Over here because we recycle so much and have separate collections for food waste we only have rubbish collected every two weeks and even then i rarely have more than two bags of rubbish to put in the bin. I struggle to understand how your guest could have accumulated 11 bags of rubbish over a few days.
We burn cardboard and paper in rural areas in the States where there is no trash or recycling service. A lot of our food comes in cardboard boxes, and since the kitchen is nice and there are no good restaurants nearby, our last guests did a lot of cooking. They were our first, and we just hadn't thought the garbage thing through at all . . . until we got home from town (about a 45 minute drive) and found 2 full bins - too full to put the lids on - several bags on the ground around the bins, and garbage everywhere from the cats, raccoons, and a skunk, who had torn into the bags.
We don't - at the moment - have a way to haul away more trash than will fit in the trunk of a car. They left 12-15 40-gallon kitchen bags. I had left 3 empty garbage cans in the house (plastic, paper, and garbage), as well as three extra bags, and they used all of those and bought another box of trash bags.
They did put their glass and plastic bottles in the provided recycle container, but the garbage and paper were mixed, and overwhelming. We had to get someone to haul the two full bins, plus what was around them, to the dump, but it cost $140 to have that done - and that's more than our cleaning fee.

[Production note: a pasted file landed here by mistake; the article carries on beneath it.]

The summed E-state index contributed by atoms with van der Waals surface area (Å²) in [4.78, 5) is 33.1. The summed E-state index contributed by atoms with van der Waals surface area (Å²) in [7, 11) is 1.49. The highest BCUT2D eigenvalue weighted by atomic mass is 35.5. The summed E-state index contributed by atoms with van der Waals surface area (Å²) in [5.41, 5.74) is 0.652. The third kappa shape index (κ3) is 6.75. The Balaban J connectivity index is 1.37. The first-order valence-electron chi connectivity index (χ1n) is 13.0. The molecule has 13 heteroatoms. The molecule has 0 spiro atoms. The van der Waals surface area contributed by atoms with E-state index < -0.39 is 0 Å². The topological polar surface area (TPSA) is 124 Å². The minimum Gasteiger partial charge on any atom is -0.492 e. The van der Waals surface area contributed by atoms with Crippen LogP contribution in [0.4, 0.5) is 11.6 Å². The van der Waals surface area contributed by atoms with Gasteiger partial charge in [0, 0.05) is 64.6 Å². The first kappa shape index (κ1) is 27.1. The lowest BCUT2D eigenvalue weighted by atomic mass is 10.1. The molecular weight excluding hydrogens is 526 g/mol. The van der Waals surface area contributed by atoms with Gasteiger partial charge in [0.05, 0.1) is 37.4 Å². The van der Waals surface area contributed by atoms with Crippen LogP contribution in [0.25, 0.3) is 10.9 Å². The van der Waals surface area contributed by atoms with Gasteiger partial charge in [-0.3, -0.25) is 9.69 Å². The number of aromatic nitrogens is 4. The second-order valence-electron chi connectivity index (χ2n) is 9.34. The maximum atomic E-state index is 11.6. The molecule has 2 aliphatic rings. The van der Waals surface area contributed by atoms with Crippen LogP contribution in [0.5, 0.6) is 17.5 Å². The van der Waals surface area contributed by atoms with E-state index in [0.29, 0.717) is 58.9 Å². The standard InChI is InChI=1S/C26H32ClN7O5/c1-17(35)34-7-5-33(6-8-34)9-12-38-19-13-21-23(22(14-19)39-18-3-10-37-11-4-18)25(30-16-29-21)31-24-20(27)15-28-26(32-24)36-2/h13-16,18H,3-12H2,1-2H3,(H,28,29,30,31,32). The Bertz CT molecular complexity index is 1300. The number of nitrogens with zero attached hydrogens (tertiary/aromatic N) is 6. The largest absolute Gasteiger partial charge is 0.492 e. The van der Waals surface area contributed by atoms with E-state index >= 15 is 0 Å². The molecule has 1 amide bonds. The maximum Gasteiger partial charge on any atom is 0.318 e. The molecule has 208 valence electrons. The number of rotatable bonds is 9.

They were perfect guests - all three of them - who left the house very clean, and followed all our house rules. They did a lot of cooking. The countertop was full of boxes of food while they were here. They left some boxes of drinks, and a rice cooker they had either broiught or purchased. They probably went through around 40-50 grocery sacks in the week they were here, and none of the recycling except glass and plastic bottles was separated out, so cardboard six pack holders and boxes of dry-goods were mixed in with cooking and table scraps and liquid, which made it hard to separate out further, and impossible to burn anything (as we only burn "clean.") .
Mom is talking about getting a trailer, so we can haul things to the dump when there's more than just our garbage.... The fee is $45 if you haul it yourself, and perhaps most guests will not leave so much? So far we've only had one group - we're new to this - so I guess we will provide three bins - recycling, burning, and garbage, and see what happens with our next visitors.
Thank you for your imput. Perhaps this first stay was an outlier....!
We struggled with the same issue around what to do with garbage collection. Wondering if any of you would be interested in a paid weekly garbage collection service? This would eliminate the burden placed on the guests, and to remove garbage hanging around for days or weeks on end.
The service would be around $150 /month.
I appreciate any feedback you can provide.